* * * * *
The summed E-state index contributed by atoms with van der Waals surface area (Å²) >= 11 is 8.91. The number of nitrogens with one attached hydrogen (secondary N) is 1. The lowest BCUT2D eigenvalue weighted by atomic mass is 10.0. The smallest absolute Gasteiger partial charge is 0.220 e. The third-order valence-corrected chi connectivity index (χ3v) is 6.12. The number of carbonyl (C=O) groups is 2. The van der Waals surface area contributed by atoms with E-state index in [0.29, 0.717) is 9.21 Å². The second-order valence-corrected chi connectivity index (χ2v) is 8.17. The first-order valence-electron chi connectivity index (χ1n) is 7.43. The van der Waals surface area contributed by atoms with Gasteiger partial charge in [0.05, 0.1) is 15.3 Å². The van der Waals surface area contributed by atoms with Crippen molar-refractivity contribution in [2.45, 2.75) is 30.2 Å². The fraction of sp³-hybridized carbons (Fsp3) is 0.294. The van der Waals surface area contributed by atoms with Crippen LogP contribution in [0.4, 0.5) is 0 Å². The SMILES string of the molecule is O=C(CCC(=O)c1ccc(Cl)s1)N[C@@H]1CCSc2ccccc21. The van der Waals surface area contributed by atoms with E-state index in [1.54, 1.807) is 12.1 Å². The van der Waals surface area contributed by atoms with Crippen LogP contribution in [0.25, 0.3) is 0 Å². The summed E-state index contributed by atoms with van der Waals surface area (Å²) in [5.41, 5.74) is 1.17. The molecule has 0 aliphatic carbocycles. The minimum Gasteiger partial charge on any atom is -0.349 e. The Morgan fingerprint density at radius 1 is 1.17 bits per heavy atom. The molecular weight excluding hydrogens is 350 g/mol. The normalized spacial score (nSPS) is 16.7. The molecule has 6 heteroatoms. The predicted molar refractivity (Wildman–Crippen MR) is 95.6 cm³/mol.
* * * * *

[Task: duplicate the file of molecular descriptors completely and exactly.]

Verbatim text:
The summed E-state index contributed by atoms with van der Waals surface area (Å²) >= 11 is 8.91. The number of nitrogens with one attached hydrogen (secondary N) is 1. The lowest BCUT2D eigenvalue weighted by atomic mass is 10.0. The smallest absolute Gasteiger partial charge is 0.220 e. The third-order valence-corrected chi connectivity index (χ3v) is 6.12. The number of carbonyl (C=O) groups is 2. The van der Waals surface area contributed by atoms with E-state index in [0.29, 0.717) is 9.21 Å². The second-order valence-corrected chi connectivity index (χ2v) is 8.17. The first-order valence-electron chi connectivity index (χ1n) is 7.43. The van der Waals surface area contributed by atoms with Gasteiger partial charge in [0.05, 0.1) is 15.3 Å². The van der Waals surface area contributed by atoms with Crippen molar-refractivity contribution in [2.45, 2.75) is 30.2 Å². The fraction of sp³-hybridized carbons (Fsp3) is 0.294. The van der Waals surface area contributed by atoms with Crippen LogP contribution in [0.4, 0.5) is 0 Å². The SMILES string of the molecule is O=C(CCC(=O)c1ccc(Cl)s1)N[C@@H]1CCSc2ccccc21. The van der Waals surface area contributed by atoms with E-state index in [1.54, 1.807) is 12.1 Å². The van der Waals surface area contributed by atoms with Crippen LogP contribution in [0.25, 0.3) is 0 Å². The summed E-state index contributed by atoms with van der Waals surface area (Å²) in [5.41, 5.74) is 1.17. The molecule has 0 aliphatic carbocycles. The minimum Gasteiger partial charge on any atom is -0.349 e. The Morgan fingerprint density at radius 1 is 1.17 bits per heavy atom. The molecular weight excluding hydrogens is 350 g/mol. The normalized spacial score (nSPS) is 16.7. The molecule has 6 heteroatoms. The predicted molar refractivity (Wildman–Crippen MR) is 95.6 cm³/mol.